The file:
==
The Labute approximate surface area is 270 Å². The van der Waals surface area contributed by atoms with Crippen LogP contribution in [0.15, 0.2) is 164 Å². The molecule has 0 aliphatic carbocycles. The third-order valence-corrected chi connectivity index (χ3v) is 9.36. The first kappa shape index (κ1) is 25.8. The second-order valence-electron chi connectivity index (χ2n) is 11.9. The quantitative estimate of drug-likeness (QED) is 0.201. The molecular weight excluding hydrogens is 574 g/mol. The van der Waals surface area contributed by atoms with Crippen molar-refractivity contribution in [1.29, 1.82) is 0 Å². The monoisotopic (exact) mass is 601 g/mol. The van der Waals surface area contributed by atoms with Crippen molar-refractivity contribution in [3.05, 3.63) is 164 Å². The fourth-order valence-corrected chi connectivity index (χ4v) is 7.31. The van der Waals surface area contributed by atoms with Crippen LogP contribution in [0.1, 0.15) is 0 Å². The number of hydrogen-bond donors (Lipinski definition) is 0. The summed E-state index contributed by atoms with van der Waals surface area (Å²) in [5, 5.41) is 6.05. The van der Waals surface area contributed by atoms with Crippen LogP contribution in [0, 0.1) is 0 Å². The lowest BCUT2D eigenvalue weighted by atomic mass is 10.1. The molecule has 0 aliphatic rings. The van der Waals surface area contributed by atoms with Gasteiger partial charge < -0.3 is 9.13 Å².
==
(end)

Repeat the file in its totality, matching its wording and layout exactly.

The Labute approximate surface area is 270 Å². The van der Waals surface area contributed by atoms with Crippen LogP contribution in [0.15, 0.2) is 164 Å². The molecule has 0 aliphatic carbocycles. The third-order valence-corrected chi connectivity index (χ3v) is 9.36. The first kappa shape index (κ1) is 25.8. The second-order valence-electron chi connectivity index (χ2n) is 11.9. The quantitative estimate of drug-likeness (QED) is 0.201. The molecular weight excluding hydrogens is 574 g/mol. The van der Waals surface area contributed by atoms with Crippen molar-refractivity contribution in [1.29, 1.82) is 0 Å². The monoisotopic (exact) mass is 601 g/mol. The van der Waals surface area contributed by atoms with Crippen molar-refractivity contribution in [3.05, 3.63) is 164 Å². The fourth-order valence-corrected chi connectivity index (χ4v) is 7.31. The van der Waals surface area contributed by atoms with Crippen LogP contribution in [0.1, 0.15) is 0 Å². The number of hydrogen-bond donors (Lipinski definition) is 0. The summed E-state index contributed by atoms with van der Waals surface area (Å²) in [5, 5.41) is 6.05. The van der Waals surface area contributed by atoms with Crippen LogP contribution in [0, 0.1) is 0 Å². The lowest BCUT2D eigenvalue weighted by atomic mass is 10.1. The molecule has 0 aliphatic rings. The van der Waals surface area contributed by atoms with Gasteiger partial charge < -0.3 is 9.13 Å².